What one piece of advice would you give to people that are in pursuit of their own freedom?

“My first advice is to get your money right. Too often I see people who want to become an entrepreneur immediately quit their 9-5 job. Now not only do they have the pressure of starting a business, on top of that their food and shelter depends on it. It’s better to make progress on your business in the mornings before work, during lunch, and nights and weekends until it’s producing enough income for you to fully quit your job. I’d wait until you have 3-6 months of living expenses saved and you have secured at least three paying customers for proof your business is solving people’s problems, before going full-time.”

As leaders in their space, they are always learning – what have you changed your mind/perspective on?

“I used to believe that saving is how people reached financial freedom. While that’s partially true, I’ve made 95% of my net worth not my saving but by investing money. Investing money into my self, business courses, books, stocks, Bitcoin, real estate, you name it, you’ll reach freedom quicker when you’re cool spending money to make more money. Being cheap doesn’t produce a big payday. Spending money has always pushed me to become more skilled and knowledgeable than I was before I invested.”

Most influential book?

The Snowball: Warren Buffett and the Business of Life by Alice Schroeder

3 Reasons to Outsource Graphic Design

Hand holding a compass in a forrest

Chances are, graphic design is not one of your company’s core competencies.  However, you need it to get your branding and messaging across (for more on how design drives ROI, keep reading here).  Maybe you have an in-house graphic designer already, or maybe you’ve been working with freelancers.  No matter the case, outsourcing graphic design is a great way to conserve resources, benefit from expertise, and scale your business faster.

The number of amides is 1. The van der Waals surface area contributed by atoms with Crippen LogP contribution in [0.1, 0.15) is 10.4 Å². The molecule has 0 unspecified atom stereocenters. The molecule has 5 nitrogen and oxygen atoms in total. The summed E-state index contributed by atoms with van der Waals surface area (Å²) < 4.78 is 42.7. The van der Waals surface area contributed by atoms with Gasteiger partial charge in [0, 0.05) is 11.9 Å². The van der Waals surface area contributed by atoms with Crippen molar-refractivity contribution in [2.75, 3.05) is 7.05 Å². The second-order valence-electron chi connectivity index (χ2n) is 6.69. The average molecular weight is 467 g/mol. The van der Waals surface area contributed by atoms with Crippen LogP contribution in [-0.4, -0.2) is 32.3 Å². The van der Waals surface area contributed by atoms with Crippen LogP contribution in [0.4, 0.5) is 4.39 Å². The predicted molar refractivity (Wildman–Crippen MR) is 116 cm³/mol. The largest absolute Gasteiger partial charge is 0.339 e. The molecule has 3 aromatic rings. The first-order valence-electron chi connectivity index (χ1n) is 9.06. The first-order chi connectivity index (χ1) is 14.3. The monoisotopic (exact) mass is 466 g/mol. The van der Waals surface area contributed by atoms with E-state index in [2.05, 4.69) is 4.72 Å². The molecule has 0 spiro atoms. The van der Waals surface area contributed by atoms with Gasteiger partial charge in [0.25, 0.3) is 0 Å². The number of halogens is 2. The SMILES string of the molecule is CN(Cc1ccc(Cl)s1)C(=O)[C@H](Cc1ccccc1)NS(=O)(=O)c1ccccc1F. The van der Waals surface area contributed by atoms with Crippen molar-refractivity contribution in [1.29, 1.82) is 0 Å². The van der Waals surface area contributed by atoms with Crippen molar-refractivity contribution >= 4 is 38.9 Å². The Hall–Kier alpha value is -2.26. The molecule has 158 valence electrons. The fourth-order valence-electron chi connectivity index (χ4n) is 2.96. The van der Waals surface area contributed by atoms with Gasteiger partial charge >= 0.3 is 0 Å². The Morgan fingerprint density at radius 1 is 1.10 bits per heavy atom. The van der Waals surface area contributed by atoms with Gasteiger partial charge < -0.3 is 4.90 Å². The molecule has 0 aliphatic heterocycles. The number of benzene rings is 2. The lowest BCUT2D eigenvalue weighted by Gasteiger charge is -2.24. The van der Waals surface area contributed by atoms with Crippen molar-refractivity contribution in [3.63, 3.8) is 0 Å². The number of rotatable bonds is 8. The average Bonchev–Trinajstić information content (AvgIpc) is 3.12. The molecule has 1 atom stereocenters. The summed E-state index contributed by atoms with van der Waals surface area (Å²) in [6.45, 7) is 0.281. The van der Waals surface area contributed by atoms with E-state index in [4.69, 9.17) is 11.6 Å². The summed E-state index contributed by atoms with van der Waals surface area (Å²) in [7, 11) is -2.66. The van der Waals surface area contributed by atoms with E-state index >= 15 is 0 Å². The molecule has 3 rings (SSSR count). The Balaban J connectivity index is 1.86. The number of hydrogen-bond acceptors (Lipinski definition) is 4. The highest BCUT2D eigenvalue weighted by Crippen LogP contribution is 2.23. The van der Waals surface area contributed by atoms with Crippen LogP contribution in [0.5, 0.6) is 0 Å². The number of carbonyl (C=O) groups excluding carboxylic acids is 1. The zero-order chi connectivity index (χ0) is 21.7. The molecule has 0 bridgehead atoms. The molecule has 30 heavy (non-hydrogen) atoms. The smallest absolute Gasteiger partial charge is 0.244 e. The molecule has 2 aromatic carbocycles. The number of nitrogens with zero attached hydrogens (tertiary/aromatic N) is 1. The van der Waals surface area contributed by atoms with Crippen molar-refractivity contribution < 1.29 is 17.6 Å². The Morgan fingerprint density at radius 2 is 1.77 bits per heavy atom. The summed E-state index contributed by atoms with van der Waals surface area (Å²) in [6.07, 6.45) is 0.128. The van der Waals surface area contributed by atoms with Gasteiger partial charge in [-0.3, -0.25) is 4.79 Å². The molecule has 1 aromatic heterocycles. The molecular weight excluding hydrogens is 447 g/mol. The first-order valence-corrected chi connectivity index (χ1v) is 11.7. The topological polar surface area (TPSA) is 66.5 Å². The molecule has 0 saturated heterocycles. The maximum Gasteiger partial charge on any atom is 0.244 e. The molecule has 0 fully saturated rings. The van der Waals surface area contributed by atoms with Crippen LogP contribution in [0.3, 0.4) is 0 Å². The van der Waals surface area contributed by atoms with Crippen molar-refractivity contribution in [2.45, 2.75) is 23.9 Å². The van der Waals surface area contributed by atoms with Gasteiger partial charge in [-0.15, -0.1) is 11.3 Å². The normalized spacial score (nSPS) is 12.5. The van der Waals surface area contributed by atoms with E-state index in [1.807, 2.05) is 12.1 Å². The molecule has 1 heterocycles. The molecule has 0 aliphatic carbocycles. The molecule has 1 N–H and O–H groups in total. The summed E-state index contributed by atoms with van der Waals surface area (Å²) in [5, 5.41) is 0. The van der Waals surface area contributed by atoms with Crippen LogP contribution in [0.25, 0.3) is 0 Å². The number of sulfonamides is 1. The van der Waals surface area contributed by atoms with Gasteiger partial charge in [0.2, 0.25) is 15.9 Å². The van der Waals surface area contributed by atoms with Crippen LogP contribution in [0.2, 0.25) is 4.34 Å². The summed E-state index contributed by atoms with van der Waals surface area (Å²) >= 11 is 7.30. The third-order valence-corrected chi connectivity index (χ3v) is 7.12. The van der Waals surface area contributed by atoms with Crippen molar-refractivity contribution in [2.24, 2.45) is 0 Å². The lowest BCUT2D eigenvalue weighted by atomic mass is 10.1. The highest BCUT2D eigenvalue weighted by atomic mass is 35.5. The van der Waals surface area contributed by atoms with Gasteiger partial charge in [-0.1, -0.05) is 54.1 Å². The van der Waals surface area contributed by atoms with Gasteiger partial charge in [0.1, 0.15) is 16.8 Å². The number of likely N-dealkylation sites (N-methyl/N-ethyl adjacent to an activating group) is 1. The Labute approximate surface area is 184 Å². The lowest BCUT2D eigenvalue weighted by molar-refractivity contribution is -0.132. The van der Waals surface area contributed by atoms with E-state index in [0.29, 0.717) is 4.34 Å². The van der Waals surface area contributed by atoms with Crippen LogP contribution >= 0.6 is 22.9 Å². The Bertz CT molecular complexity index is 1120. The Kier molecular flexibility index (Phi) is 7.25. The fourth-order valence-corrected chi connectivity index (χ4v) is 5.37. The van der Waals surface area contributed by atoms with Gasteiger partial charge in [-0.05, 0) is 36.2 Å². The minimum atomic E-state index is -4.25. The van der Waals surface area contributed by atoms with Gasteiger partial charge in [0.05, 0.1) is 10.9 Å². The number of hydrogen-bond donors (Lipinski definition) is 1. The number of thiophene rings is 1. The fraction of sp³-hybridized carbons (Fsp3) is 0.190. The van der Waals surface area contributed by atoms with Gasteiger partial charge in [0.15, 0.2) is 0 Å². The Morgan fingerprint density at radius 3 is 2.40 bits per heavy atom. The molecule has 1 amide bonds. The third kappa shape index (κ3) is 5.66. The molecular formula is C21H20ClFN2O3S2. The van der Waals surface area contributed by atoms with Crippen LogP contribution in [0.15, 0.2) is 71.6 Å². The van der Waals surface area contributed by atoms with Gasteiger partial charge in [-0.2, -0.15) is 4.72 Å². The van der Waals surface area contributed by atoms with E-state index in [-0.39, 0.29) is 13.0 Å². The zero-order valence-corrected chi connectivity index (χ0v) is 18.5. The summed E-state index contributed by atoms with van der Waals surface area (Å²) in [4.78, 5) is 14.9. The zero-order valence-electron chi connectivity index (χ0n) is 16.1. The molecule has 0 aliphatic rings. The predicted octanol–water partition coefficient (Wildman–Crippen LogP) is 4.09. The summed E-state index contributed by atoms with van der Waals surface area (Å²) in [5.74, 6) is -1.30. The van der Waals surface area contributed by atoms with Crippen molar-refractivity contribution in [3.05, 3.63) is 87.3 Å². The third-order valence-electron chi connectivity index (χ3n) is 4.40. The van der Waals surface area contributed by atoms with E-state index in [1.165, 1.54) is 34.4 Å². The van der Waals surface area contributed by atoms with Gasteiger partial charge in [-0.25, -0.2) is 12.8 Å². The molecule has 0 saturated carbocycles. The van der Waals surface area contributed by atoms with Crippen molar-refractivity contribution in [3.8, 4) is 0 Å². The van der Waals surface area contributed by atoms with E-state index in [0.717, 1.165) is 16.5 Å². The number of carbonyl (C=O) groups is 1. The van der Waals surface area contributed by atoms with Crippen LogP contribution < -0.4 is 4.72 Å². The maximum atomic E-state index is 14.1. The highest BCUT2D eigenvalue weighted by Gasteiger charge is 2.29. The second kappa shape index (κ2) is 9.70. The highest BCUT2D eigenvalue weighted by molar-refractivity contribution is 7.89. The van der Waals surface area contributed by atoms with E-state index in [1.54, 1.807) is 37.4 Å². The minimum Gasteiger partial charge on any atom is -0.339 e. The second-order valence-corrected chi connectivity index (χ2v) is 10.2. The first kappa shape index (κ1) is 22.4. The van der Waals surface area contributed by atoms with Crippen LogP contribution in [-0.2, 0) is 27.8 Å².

Here are our top 3 reasons for why you should outsource your graphic design needs.

1. Opportunity Cost

There’s an opportunity cost associated with every choice you make.  When you say yes to something, it means saying no to something else.  In the field of economics, this is known as the opportunity cost – what opportunity are you foregoing when you say yes to something?

If you choose to use your resources on an in-house designer, you’re spending time (that would be spent managing that employee) and money (more on this later) that you could potentially be reinvesting in your business.  When you choose to outsource and leverage the strengths of someone else, the sum of the parts can be greater when you combine your efforts. All the sudden, your time and money are freed up to go towards something else that may have a bigger impact to your bottom line, like marketing efforts or product R&D.  

Even if you already have an in-house designer, outsourcing can allow you to make the most of that employee’s strengths, and minimize their weaknesses.  It will allow you to double your employee’s output without actually having to hire another employee. If he’s already bogged down with 4 projects, outsourcing the next one would allow you to increase your production, and get better quality out of your in-house designer as they are able to spend more time on the current projects they have.